What Should I Tell My Healthcare Provider?You should talk with your healthcare provider prior to using Sprintec if you have:
- Cancer (or if you have had cancer in the past)
- Unexplained vaginal bleeding
- Migraines or other severe headaches
- Had a heart attack or stroke
- Had a blood clot or a clotting disorder
- Chest pain
- High blood pressure (hypertension)
- Problems with your heart valves
- Yellowing of the eyes or skin during a prior pregnancy or oral contraceptive use
- High cholesterol
- Gallbladder disease
- Liver disease, such as liver failure, cirrhosis, hepatitis, or liver tumors.
Also, let your healthcare provider know if you:
- Will be having surgery
- Smoke cigarettes
- Are pregnant or thinking of becoming pregnant (see Ortho-Cyclen and Pregnancy)
- Are breastfeeding (see Ortho-Cyclen and Breastfeeding).
Make sure to tell your healthcare provider about all other medicines you are taking, including prescription and non-prescription medicines, vitamins, and herbal supplements.
(Click Precautions and Warnings With Sprintec to learn more, including information on who should not take the drug.)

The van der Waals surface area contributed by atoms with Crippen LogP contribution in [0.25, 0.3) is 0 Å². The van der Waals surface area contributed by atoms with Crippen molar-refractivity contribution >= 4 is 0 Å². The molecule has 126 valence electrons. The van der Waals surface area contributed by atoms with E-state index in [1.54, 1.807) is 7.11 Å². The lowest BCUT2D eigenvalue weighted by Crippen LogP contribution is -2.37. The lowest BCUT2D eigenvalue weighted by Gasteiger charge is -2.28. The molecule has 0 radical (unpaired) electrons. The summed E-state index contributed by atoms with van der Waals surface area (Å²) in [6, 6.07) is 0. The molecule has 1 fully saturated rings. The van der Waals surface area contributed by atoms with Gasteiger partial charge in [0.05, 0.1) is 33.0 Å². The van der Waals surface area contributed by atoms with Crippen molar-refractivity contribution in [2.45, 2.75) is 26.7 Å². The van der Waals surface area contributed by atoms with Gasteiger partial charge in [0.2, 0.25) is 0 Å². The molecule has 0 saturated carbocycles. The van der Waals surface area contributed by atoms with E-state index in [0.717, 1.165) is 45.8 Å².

How Does It Work?
Sprintec is a combined oral contraceptive. This means that it is a birth control pill that contains two different types of hormones, an estrogen (ethinyl estradiol) and a progestin (norgestimate). Primarily, the hormones in Sprintec prevent pregnancy by stopping ovulation (the maturation and release of eggs from the ovaries). However, Sprintec also prevents pregnancy in two other, less important ways. It changes the cervical mucus (the fluid of the cervix, which is the lower, narrow part of the uterus that is connected to the vagina), making it more difficult for sperm to enter the uterus. Lastly, the medication alters the lining of the uterus (called the endometrium), making it less receptive to an embryo.